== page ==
Austin's fierce drag queens
“People think the dressing rooms in drag are catty, but go into a professional wrestling locker room, and it’s 10 times worse.” So what’s a drag queen doing in a wrestling gym? Zane Zena didn’t just trip on her heels and stumble into the ring—she strutted in just fine, thanks. The Cincinnati native moved to Texas in 2009 to attend WWE wrestling school, where she developed a drag persona that quickly attracted queens who wanted to see her throw down. After hanging up her wrestling boots and dedicating herself completely to drag, Zane has become Austin’s preeminent cosplay queen. “I represent the nerds, the freaks and the weird kids,” she says, having recently channeled Harley Quinn, Super Girl and Pennywise the Clown onstage. But she still has that fighting spirit. “In wrestling school, they would say if you’re not nervous before you walk out onstage, stop doing it. I’m nervous every time and I embrace it.”
Where to find her: Zane Zena cohosts Die Felicia at Elysium on the third Thursday of the month and at Barrel O’Fun on the last Sunday of the month. She’s also a cast member of Geeks on Fleek, a monthly cosplay drag show at Elysium on various dates.
In the already fiercely competitive world of drag, Kelly Kline, a transgender queen, has to face her own set of labels. But the director of multiple weekly drag shows at Oilcan Harry’s has bucked the haters by welcoming everyone at her shows—kings, queens, cisgender performers, you name it. “When I first started allowing anyone to participate, it caused the biggest uproar in the city,” she says. But if you think Kelly gives a shit about others’ opinions, take a seat. “People don’t intimidate me. I intimidate them,” she asserts. “I don’t attack; I educate people on the microphone.” Kelly is Austin’s first LGBTQ commissioner appointed by the city and an advocate for both transgender rights and the HIV community, raising funds for AIDS Walk Austin and starting every show she emcees by encouraging attendees to get tested. In a city where alternative drag is steadily growing, she embraces her pageant background, wearing form-fitting outfits and statement jewelry during her larger-than-life shows. “People describe me as seductive, glamorous and over the top,” she says. “The moment I put makeup on, I feel like it’s the real me.”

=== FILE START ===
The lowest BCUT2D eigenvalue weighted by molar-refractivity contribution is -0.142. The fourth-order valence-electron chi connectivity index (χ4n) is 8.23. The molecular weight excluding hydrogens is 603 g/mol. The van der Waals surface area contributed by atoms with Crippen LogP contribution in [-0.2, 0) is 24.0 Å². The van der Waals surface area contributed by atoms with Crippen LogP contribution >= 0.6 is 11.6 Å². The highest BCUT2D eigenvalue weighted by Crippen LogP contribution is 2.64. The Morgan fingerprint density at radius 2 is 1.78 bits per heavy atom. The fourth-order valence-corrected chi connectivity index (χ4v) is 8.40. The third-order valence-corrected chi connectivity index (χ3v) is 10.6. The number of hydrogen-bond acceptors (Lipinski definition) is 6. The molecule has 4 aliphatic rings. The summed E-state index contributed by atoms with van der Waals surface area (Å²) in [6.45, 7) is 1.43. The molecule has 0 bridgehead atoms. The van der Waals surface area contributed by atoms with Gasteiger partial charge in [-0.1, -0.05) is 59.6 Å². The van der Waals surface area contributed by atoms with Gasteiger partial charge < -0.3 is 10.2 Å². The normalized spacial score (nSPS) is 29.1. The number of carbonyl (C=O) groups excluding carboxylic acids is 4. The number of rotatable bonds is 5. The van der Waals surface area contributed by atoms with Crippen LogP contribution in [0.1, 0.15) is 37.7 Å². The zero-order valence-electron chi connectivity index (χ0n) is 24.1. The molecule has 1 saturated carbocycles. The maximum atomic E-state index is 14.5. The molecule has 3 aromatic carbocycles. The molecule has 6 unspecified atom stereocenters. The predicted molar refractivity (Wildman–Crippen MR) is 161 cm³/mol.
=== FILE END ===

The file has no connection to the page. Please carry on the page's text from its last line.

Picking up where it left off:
Where to find her: Kelly Kline hosts Drag Survivor on Wednesdays and Super Sundays Diva Show on Sundays at Oilcan Harry’s.
The first time this noir goddess appeared onstage in drag, she swore she’d never do it again. “I performed to an electronic track by Pharmakon called ‘Crawling on Bruised Knees,’ ” she recalls of her act in October 2013, citing the unsettling, way-out-there electro-noise act. She set a bible on fire, vomited fake blood and hated every second of it. But at a second show two months later, something clicked—and the self-described type-A Capricorn hasn’t taken a month off since then. Evoking a twisted mash-up of terror, sadness and horniness with her vampy acts, she regularly performs as part of the PooPoo Platter crew (an alternative drag troupe) and at Die Felicia, a show she founded with drag sister Zane Zena. Sometimes she plays the theremin onstage, sometimes she dumps two gallons of glitter from the ceiling—but she’s always evolving. “You have to up your own ante,” says Louisianna, who, at NYC’s Bushwig Drag Festival in September, stuck a cross between her ass cheeks as part of her act. “But you have to do it because you want to do it, because you have to do it. And I have to do drag. It’s my favorite thing in the world.”
Where to find her: Louisianna Purchase performs at PooPoo Platter shows, including Hail Yasss! (usually the second Friday of every month) at Elysium. She also cohosts Die Felicia at Elysium on the third Thursday of the month and at Barrel O’ Fun on the last Sunday of the month.
Watching Ruby perform is like stepping into a music video where all the cool girls reign. “I’m inspired by powerful female vocalists—Robyn, M.I.A., Kimbra,” she says. The Austin native first dipped her toes into drag while attending the San Francisco Art Institute, a place where she felt open to experimenting with makeup and trying on new personae. After moving back to Austin in 2014, she hit the drag circuit for exposure and was quickly embraced by the community. “Drag in Austin is on the brink of something,” she says. “Texas drag is steeped in a rich history of pageantry—which isn’t bad, but there were times when I felt like alternative drag was not as celebrated. Now it’s starting to sink into pop culture and be celebrated outside of gay spaces.” Ruby has dreams beyond 4th Street or the Red River District, though. The professional makeup artist wants to represent a makeup brand as a drag queen, à la Miss Fame. NARS, are you listening?
Where to find her: Ruby Knight performs at various shows once or twice a month, usually at Cheer Up Charlie’s or Elysium.